A couple of weeks back, I stumbled upon an article I had written for Huffington Post India a few years back about what it is like to live with ADHD. Until HuffPost India shut down, if you googled my name, one of the first links that you would find was this article. Now, the public version of the article is lost for posterity.
In any case, the draft lives on in my email outbox, and I have since forwarded it to a few people. This is how I begin that article:
There is a self-referential episode in the Mahabharata where sage Vyasa tries to get Ganesha to scribe the Mahabharata. Ganesha accepts the task, but imposes the condition that if Vyasa stopped dictating, he will stop writing and the epic will remain unfinished for ever.
If you have Attention Deficit Hyperactivity Disorder (ADHD), you would ideally want to work like Ganesha writing the Mahabharata – in long bursts where you are so constantly stimulated that there is no room for distraction. ADHD makes you a bad finisher, and makes you liable to abandon projects. You could be so distracted that it takes incredible effort to get back to the task. Once you are distracted, you might even forget that you were doing this task, and thus leave it unfinished. Moreover, ADHD makes it incredibly hard to do grunt-work, which is essential in finishing tasks or projects.
And earlier today, during on of my random distractions at work, I started thinking that this is not the only instance in the Mahabharata where ADHD makes an appearance. If you look at the Mahabharata in its fullest form, which includes the Bhagavad Gita (which, it appears, is a retrospective addition), ADHD makes yet another appearance.
If you distill the Bhagavad Gita to its bare essentials, the “principal component” will be this shloka:
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In Roman scripts—
Karmanye vadhikaraste Ma Phaleshu Kadachana,
Ma Karmaphalaheturbhurma Te Sangostvakarmani
Googling threw up this translation (same site as the above quote):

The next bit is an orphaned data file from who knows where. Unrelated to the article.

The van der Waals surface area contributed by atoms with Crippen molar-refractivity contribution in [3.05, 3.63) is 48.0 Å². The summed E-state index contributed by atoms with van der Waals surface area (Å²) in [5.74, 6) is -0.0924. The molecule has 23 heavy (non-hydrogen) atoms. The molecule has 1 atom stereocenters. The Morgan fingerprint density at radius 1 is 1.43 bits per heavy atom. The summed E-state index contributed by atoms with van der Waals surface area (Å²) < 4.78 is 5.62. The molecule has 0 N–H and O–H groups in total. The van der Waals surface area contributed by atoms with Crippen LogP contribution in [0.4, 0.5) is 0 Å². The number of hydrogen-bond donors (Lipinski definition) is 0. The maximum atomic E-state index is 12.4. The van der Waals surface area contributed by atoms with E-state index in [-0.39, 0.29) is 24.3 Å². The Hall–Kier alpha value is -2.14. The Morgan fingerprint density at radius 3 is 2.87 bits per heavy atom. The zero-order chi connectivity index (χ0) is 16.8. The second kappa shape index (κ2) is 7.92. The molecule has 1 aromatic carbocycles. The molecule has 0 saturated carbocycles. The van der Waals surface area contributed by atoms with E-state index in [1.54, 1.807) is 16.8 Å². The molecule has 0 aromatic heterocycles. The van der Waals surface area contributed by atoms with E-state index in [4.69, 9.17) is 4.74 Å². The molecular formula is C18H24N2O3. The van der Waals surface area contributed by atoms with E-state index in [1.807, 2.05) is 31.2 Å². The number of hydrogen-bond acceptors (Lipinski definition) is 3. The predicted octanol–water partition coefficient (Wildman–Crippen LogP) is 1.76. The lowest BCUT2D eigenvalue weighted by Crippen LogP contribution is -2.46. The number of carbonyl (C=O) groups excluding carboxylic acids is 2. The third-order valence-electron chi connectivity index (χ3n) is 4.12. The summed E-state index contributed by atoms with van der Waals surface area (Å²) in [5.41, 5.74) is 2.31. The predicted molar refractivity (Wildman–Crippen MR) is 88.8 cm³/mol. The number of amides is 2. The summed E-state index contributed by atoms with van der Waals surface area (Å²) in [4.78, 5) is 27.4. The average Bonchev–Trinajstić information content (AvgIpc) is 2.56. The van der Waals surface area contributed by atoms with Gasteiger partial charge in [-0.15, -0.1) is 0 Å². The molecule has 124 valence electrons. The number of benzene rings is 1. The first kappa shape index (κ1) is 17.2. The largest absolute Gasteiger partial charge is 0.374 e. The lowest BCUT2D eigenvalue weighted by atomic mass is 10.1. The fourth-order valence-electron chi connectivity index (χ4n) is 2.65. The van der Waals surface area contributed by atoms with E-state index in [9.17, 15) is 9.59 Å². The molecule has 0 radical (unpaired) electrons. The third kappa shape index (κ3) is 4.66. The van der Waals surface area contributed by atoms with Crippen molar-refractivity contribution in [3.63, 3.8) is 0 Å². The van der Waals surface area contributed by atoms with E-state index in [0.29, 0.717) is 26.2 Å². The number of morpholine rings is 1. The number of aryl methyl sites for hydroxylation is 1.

The meaning of the verse is—
You have the right to work only but never to its fruits.
Let not the fruits of action be your motive, nor let your attachment be to inaction.
And I was thinking about it in the context of some work recently – for those of us with ADHD, this is a truism. Because unless we hyper focus on something (and the essence of ADHD is that you can’t choose what you want to hyper focus on), we have no attachments. It is like that “Zen email”.
Assume that there is a gap between the completion of the work and the observation of the “fruits” (results) of the work. By the time the fruits of the work are known, it is highly likely that you have completely forgotten about the work itself and moved on to hyper focus on something else.
In this case, whatever is the result of the work, that you have moved on means that you have become disattached from the work that you did, and so don’t really care about the result. And that makes it easier for you to appreciate the result in a cold, rational and logical manner – if you happen to care about it at all, that is.
The only exception is if you had continued to hyperfocus on the work even after it was completed. In this kind of a situation, you become excessively attached to the work that you have done (and to an unhealthy level). And in this case you care about the flowers, fruits, seeds and subsequent plants of your work. Not a good state to be in, of course, but it doesn’t happen very often so it’s fine.
The other thing about ADHD and “moving on” is that you don’t get possessive of your past work, and you are more willing to tear down something you had built in the past (which doesn’t make sense any more) and start rebuilding it. Again, this can both be a negative (reinventing your own wheel / wasting time) and a positive (ability to improve).
Random line I just came up with – on average, people with ADHD are exactly the same as people without ADHD. Just that their distributions are different.